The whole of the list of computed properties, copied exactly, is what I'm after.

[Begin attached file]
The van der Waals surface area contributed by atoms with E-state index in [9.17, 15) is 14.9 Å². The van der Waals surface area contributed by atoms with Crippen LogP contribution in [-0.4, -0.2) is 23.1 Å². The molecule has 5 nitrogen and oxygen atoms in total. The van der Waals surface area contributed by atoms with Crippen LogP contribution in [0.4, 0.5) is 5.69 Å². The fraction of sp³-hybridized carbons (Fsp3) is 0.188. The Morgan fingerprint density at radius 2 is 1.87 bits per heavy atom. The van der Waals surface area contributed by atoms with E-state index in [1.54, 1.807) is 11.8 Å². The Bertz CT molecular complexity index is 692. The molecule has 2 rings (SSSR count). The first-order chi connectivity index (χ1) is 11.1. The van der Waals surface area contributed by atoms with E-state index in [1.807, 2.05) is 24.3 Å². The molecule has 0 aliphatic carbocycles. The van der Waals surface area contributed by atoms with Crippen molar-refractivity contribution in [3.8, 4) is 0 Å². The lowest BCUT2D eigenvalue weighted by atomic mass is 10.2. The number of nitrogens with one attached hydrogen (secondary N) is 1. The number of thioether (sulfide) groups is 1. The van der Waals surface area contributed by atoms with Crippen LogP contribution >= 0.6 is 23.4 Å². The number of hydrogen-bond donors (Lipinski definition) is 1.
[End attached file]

The van der Waals surface area contributed by atoms with E-state index in [9.17, 15) is 14.9 Å². The van der Waals surface area contributed by atoms with Crippen LogP contribution in [-0.4, -0.2) is 23.1 Å². The molecule has 5 nitrogen and oxygen atoms in total. The van der Waals surface area contributed by atoms with Crippen LogP contribution in [0.4, 0.5) is 5.69 Å². The fraction of sp³-hybridized carbons (Fsp3) is 0.188. The Morgan fingerprint density at radius 2 is 1.87 bits per heavy atom. The van der Waals surface area contributed by atoms with E-state index in [1.54, 1.807) is 11.8 Å². The Bertz CT molecular complexity index is 692. The molecule has 2 rings (SSSR count). The first-order chi connectivity index (χ1) is 11.1. The van der Waals surface area contributed by atoms with E-state index in [1.807, 2.05) is 24.3 Å². The molecule has 0 aliphatic carbocycles. The van der Waals surface area contributed by atoms with Crippen molar-refractivity contribution in [3.8, 4) is 0 Å². The lowest BCUT2D eigenvalue weighted by atomic mass is 10.2. The number of nitrogens with one attached hydrogen (secondary N) is 1. The number of thioether (sulfide) groups is 1. The van der Waals surface area contributed by atoms with Crippen LogP contribution >= 0.6 is 23.4 Å². The number of hydrogen-bond donors (Lipinski definition) is 1.